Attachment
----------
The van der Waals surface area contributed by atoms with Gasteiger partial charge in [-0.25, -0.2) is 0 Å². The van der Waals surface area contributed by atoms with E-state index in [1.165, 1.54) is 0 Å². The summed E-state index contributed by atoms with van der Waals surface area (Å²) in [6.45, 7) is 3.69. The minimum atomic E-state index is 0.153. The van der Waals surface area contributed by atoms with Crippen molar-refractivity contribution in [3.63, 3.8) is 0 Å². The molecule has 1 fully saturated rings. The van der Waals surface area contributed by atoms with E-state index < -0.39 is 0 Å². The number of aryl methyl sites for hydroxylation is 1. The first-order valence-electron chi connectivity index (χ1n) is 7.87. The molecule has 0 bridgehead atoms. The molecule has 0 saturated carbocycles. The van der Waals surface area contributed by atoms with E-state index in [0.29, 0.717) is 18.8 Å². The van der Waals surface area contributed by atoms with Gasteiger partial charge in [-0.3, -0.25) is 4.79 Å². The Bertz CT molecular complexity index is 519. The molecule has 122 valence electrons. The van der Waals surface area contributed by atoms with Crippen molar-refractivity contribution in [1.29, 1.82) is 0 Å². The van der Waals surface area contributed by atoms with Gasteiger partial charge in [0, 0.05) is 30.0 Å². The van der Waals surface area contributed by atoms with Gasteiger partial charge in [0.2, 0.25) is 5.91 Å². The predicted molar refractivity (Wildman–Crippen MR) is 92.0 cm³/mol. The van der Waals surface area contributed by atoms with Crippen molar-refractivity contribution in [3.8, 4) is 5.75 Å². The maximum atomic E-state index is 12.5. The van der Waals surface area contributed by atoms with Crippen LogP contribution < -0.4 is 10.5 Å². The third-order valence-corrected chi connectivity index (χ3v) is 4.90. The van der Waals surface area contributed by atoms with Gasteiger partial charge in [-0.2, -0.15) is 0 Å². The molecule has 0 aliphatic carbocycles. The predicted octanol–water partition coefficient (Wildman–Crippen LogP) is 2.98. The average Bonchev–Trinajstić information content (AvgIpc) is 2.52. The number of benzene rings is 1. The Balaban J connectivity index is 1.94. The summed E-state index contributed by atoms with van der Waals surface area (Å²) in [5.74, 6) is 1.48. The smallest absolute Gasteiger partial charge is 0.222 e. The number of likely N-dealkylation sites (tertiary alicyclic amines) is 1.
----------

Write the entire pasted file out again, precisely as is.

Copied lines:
The van der Waals surface area contributed by atoms with Gasteiger partial charge in [-0.25, -0.2) is 0 Å². The van der Waals surface area contributed by atoms with E-state index in [1.165, 1.54) is 0 Å². The summed E-state index contributed by atoms with van der Waals surface area (Å²) in [6.45, 7) is 3.69. The minimum atomic E-state index is 0.153. The van der Waals surface area contributed by atoms with Crippen molar-refractivity contribution in [3.63, 3.8) is 0 Å². The molecule has 1 fully saturated rings. The van der Waals surface area contributed by atoms with E-state index < -0.39 is 0 Å². The number of aryl methyl sites for hydroxylation is 1. The first-order valence-electron chi connectivity index (χ1n) is 7.87. The molecule has 0 bridgehead atoms. The molecule has 0 saturated carbocycles. The van der Waals surface area contributed by atoms with E-state index in [0.29, 0.717) is 18.8 Å². The van der Waals surface area contributed by atoms with Gasteiger partial charge in [-0.3, -0.25) is 4.79 Å². The Bertz CT molecular complexity index is 519. The molecule has 122 valence electrons. The van der Waals surface area contributed by atoms with Crippen molar-refractivity contribution in [1.29, 1.82) is 0 Å². The van der Waals surface area contributed by atoms with Gasteiger partial charge in [0, 0.05) is 30.0 Å². The van der Waals surface area contributed by atoms with Gasteiger partial charge in [0.2, 0.25) is 5.91 Å². The predicted molar refractivity (Wildman–Crippen MR) is 92.0 cm³/mol. The van der Waals surface area contributed by atoms with Crippen molar-refractivity contribution in [3.8, 4) is 5.75 Å². The maximum atomic E-state index is 12.5. The van der Waals surface area contributed by atoms with Crippen LogP contribution < -0.4 is 10.5 Å². The third-order valence-corrected chi connectivity index (χ3v) is 4.90. The van der Waals surface area contributed by atoms with Gasteiger partial charge in [-0.2, -0.15) is 0 Å². The molecule has 0 aliphatic carbocycles. The predicted octanol–water partition coefficient (Wildman–Crippen LogP) is 2.98. The average Bonchev–Trinajstić information content (AvgIpc) is 2.52. The number of benzene rings is 1. The Balaban J connectivity index is 1.94. The summed E-state index contributed by atoms with van der Waals surface area (Å²) in [5.74, 6) is 1.48. The smallest absolute Gasteiger partial charge is 0.222 e. The number of likely N-dealkylation sites (tertiary alicyclic amines) is 1.